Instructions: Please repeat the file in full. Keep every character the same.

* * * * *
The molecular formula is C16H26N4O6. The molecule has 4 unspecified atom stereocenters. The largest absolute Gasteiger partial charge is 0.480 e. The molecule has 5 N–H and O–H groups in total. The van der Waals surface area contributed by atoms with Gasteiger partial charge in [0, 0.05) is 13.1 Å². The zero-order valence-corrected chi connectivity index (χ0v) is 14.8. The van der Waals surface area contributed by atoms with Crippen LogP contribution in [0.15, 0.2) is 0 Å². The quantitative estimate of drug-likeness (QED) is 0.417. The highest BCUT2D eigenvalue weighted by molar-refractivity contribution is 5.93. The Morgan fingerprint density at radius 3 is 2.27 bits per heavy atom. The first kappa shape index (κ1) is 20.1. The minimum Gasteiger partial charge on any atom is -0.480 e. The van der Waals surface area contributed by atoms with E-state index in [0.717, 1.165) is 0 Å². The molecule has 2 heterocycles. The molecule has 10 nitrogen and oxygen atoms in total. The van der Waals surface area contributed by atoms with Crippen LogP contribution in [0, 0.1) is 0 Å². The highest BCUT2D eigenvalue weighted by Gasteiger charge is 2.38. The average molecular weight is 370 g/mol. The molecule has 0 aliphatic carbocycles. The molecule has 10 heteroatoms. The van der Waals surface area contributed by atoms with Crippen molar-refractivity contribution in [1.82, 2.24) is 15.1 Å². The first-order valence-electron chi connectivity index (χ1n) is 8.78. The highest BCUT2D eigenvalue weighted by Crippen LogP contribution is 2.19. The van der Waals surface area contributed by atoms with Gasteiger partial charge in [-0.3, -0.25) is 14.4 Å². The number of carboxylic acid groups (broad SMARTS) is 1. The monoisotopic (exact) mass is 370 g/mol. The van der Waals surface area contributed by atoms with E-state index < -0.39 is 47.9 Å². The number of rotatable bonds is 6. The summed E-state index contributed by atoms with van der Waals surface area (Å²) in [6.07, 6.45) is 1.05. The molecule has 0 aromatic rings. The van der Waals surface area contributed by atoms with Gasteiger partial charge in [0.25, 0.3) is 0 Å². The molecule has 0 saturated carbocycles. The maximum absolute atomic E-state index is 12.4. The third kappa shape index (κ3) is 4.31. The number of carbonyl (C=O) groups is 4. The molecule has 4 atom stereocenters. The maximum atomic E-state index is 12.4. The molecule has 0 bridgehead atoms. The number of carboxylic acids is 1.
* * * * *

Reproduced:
The molecular formula is C16H26N4O6. The molecule has 4 unspecified atom stereocenters. The largest absolute Gasteiger partial charge is 0.480 e. The molecule has 5 N–H and O–H groups in total. The van der Waals surface area contributed by atoms with Gasteiger partial charge in [0, 0.05) is 13.1 Å². The zero-order valence-corrected chi connectivity index (χ0v) is 14.8. The van der Waals surface area contributed by atoms with Crippen LogP contribution in [0.15, 0.2) is 0 Å². The quantitative estimate of drug-likeness (QED) is 0.417. The highest BCUT2D eigenvalue weighted by molar-refractivity contribution is 5.93. The Morgan fingerprint density at radius 3 is 2.27 bits per heavy atom. The first kappa shape index (κ1) is 20.1. The minimum Gasteiger partial charge on any atom is -0.480 e. The van der Waals surface area contributed by atoms with E-state index in [0.717, 1.165) is 0 Å². The molecule has 2 heterocycles. The molecule has 10 nitrogen and oxygen atoms in total. The van der Waals surface area contributed by atoms with Crippen LogP contribution in [0, 0.1) is 0 Å². The highest BCUT2D eigenvalue weighted by Gasteiger charge is 2.38. The average molecular weight is 370 g/mol. The molecule has 0 aliphatic carbocycles. The molecule has 10 heteroatoms. The van der Waals surface area contributed by atoms with Crippen molar-refractivity contribution in [1.82, 2.24) is 15.1 Å². The first-order valence-electron chi connectivity index (χ1n) is 8.78. The highest BCUT2D eigenvalue weighted by Crippen LogP contribution is 2.19. The van der Waals surface area contributed by atoms with Gasteiger partial charge in [-0.3, -0.25) is 14.4 Å². The number of carboxylic acid groups (broad SMARTS) is 1. The monoisotopic (exact) mass is 370 g/mol. The van der Waals surface area contributed by atoms with E-state index < -0.39 is 47.9 Å². The number of rotatable bonds is 6. The summed E-state index contributed by atoms with van der Waals surface area (Å²) in [6.07, 6.45) is 1.05. The molecule has 0 aromatic rings. The van der Waals surface area contributed by atoms with Gasteiger partial charge in [0.25, 0.3) is 0 Å². The molecule has 0 saturated carbocycles. The maximum absolute atomic E-state index is 12.4. The third kappa shape index (κ3) is 4.31. The number of carbonyl (C=O) groups is 4. The molecule has 4 atom stereocenters. The maximum atomic E-state index is 12.4. The molecule has 0 bridgehead atoms. The number of carboxylic acids is 1.